Tuesday, March 18, 2014

Is Descartes’s Cogito Argument an Example of Necessary a posteriori Truth?

What is the epistemological status of Descartes’s cogito ergo sum (or cogito) argument? That argument and Descartes’s conclusion (I think therefore I am) is reviewed in the video below.

The epistemological status of the cogito ergo sum proposition and the argument underlying it is a difficult philosophical question, and the specialist literature is vast (for just a sample, see Hintikka 1962; Hintikka 1962; Suter 1971; Sarkar 2003; Williams 2005).

Some modern scholars are inclined to think that Descartes understood the cogito insight not as a formal argument per se, but as an intuition or truth from direct introspection, and this finds support in Descartes’s own statement:
“Now awareness of first principles is not normally called ‘knowledge’ by dialectitians. And when we become aware that we are thinking things, this is a primary notion which is not derived by means of any syllogism. When someone says ‘I am thinking, therefore I am, or I exist,’ he does not deduce existence from thought by means of a syllogism, but recognizes it as something self-evident by a simple intuition of the mind. This is clear from the fact that if he were deducing it by means of a syllogism, he would have to have had previous knowledge of the major premiss ‘Everything which thinks is, or exists’; yet in fact he learns it from experiencing in his own case that it is impossible that he should think without existing. It is in the nature of our mind to construct general propositions on the basis of our knowledge of particular ones.” (Descartes, Second Replies).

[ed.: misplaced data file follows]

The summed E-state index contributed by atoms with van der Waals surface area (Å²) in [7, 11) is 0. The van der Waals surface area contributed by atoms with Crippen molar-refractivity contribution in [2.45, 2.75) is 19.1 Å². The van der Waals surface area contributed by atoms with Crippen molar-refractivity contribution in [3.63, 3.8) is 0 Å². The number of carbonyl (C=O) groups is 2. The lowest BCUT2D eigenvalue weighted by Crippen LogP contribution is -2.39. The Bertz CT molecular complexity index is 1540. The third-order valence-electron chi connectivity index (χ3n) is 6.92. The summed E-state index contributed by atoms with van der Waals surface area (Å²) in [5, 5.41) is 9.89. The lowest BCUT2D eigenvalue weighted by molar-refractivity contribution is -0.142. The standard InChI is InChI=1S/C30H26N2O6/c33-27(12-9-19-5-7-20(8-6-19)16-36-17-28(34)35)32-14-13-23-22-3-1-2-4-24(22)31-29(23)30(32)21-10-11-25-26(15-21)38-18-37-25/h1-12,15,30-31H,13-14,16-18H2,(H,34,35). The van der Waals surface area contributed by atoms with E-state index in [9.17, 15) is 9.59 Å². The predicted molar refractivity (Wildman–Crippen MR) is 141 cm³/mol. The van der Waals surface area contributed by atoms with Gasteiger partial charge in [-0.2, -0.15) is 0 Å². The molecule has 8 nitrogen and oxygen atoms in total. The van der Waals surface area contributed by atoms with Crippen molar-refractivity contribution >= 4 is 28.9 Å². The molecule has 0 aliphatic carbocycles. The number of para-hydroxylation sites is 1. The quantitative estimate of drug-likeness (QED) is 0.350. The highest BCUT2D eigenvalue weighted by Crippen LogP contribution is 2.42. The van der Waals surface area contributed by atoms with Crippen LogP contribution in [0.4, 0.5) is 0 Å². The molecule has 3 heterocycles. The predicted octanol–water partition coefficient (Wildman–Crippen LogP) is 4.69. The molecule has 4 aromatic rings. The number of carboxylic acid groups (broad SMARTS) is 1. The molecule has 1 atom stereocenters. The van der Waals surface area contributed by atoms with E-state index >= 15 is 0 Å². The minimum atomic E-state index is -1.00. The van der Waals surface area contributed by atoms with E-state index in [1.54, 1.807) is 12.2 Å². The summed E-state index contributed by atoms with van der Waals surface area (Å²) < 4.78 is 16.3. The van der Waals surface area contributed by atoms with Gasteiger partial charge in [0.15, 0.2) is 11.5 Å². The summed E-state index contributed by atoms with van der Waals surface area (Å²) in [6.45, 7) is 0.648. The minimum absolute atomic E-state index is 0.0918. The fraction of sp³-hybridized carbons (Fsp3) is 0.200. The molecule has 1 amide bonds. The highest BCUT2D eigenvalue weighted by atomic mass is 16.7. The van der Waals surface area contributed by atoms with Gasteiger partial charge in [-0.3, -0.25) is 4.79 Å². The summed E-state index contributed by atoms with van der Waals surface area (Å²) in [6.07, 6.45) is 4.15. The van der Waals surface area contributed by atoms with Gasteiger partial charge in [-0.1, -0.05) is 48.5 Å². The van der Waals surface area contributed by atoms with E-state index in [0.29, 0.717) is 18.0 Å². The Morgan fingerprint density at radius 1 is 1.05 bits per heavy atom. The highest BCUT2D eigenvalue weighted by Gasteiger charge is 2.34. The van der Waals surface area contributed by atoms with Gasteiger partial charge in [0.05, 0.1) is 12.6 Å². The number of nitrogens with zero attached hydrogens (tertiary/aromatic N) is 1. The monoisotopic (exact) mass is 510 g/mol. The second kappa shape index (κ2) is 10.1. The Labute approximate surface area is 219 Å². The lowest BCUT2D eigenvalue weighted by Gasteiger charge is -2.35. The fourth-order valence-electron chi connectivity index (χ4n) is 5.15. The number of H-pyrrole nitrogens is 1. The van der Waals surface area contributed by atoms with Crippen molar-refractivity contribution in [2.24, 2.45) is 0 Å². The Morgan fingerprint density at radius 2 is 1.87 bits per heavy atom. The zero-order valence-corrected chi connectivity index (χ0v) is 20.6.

But intuition or direct introspection should most probably be considered a form of a posteriori knowledge: after all, any conscious thought or perception you have is a form of direct experience.

So the cogito argument is not an a priori syllogistic argument.

But does it have necessary truth? Descartes thought so, and said so in the Meditations:
“… this proposition: I am, I exist, whenever it is uttered from me, or conceived by the mind, necessarily is true.” (Meditation II).
If the justification for the cogito is not a priori, does it show that there are necessary a posteriori truths?

Although modern analytic philosophy, following Saul Kripke, admits the existence of ontologically necessary a posteriori truths, nevertheless the skeptical argument against both the necessary ontological and epistemological truth of the cogito in the form that Descartes proposed it seems convincing.

The crucial problem is Descartes’s claim that an “I’ exists, and that mere conscious experience allows one to infer an existing “I.” The “I” must be understood as a discrete conscious entity and perceiving subject that perceives objects of perception.

But that there is a discrete entity and perceiving subject that we each personally refer to as “I” does not necessarily follow from the cogito, as many skeptics and critics of Descartes have pointed out. What if what exists just consists of thoughts, sensations and perceptions with no discrete, perceiving subjects?

At most, what seems to be certain from direct experience is that kinds of perception, sensation or thinking exist or are occurring, not that any discrete subject exists or is perceiving.